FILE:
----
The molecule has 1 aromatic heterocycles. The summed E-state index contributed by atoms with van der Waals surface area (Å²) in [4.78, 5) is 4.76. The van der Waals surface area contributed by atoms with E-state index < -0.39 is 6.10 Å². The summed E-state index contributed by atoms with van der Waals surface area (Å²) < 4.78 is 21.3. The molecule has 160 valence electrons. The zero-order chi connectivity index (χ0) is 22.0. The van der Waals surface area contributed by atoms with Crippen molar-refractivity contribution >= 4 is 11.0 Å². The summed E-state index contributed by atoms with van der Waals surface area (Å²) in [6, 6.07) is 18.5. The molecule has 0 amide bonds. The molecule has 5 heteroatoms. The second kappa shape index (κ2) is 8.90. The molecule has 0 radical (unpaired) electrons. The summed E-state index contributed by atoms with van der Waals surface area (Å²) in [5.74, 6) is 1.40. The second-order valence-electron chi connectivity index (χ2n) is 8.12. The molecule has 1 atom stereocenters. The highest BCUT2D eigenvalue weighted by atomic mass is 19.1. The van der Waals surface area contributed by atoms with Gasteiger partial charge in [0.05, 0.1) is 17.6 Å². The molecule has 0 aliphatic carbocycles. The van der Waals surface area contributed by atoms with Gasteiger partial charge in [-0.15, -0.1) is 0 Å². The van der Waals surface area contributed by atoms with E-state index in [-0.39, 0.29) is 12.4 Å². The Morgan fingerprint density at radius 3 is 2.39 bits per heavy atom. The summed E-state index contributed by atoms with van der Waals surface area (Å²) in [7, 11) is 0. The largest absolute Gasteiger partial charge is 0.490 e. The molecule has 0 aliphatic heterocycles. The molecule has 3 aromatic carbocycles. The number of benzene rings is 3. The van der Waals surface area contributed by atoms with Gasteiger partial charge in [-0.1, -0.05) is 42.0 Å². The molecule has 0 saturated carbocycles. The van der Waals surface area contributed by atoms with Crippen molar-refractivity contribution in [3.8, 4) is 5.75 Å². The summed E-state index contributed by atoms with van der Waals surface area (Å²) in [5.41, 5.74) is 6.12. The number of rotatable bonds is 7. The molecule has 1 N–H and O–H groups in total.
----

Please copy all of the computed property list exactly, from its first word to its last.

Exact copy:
The molecule has 1 aromatic heterocycles. The summed E-state index contributed by atoms with van der Waals surface area (Å²) in [4.78, 5) is 4.76. The van der Waals surface area contributed by atoms with E-state index < -0.39 is 6.10 Å². The summed E-state index contributed by atoms with van der Waals surface area (Å²) < 4.78 is 21.3. The molecule has 160 valence electrons. The zero-order chi connectivity index (χ0) is 22.0. The van der Waals surface area contributed by atoms with Crippen molar-refractivity contribution >= 4 is 11.0 Å². The summed E-state index contributed by atoms with van der Waals surface area (Å²) in [6, 6.07) is 18.5. The molecule has 0 amide bonds. The molecule has 5 heteroatoms. The second kappa shape index (κ2) is 8.90. The molecule has 0 radical (unpaired) electrons. The summed E-state index contributed by atoms with van der Waals surface area (Å²) in [5.74, 6) is 1.40. The second-order valence-electron chi connectivity index (χ2n) is 8.12. The molecule has 1 atom stereocenters. The highest BCUT2D eigenvalue weighted by atomic mass is 19.1. The van der Waals surface area contributed by atoms with Gasteiger partial charge in [0.05, 0.1) is 17.6 Å². The molecule has 0 aliphatic carbocycles. The van der Waals surface area contributed by atoms with Gasteiger partial charge in [-0.15, -0.1) is 0 Å². The van der Waals surface area contributed by atoms with E-state index in [-0.39, 0.29) is 12.4 Å². The Morgan fingerprint density at radius 3 is 2.39 bits per heavy atom. The summed E-state index contributed by atoms with van der Waals surface area (Å²) in [7, 11) is 0. The largest absolute Gasteiger partial charge is 0.490 e. The molecule has 0 aliphatic heterocycles. The molecule has 3 aromatic carbocycles. The number of benzene rings is 3. The van der Waals surface area contributed by atoms with Gasteiger partial charge in [-0.1, -0.05) is 42.0 Å². The molecule has 0 saturated carbocycles. The van der Waals surface area contributed by atoms with Crippen molar-refractivity contribution in [3.8, 4) is 5.75 Å². The summed E-state index contributed by atoms with van der Waals surface area (Å²) in [5.41, 5.74) is 6.12. The number of rotatable bonds is 7. The molecule has 1 N–H and O–H groups in total.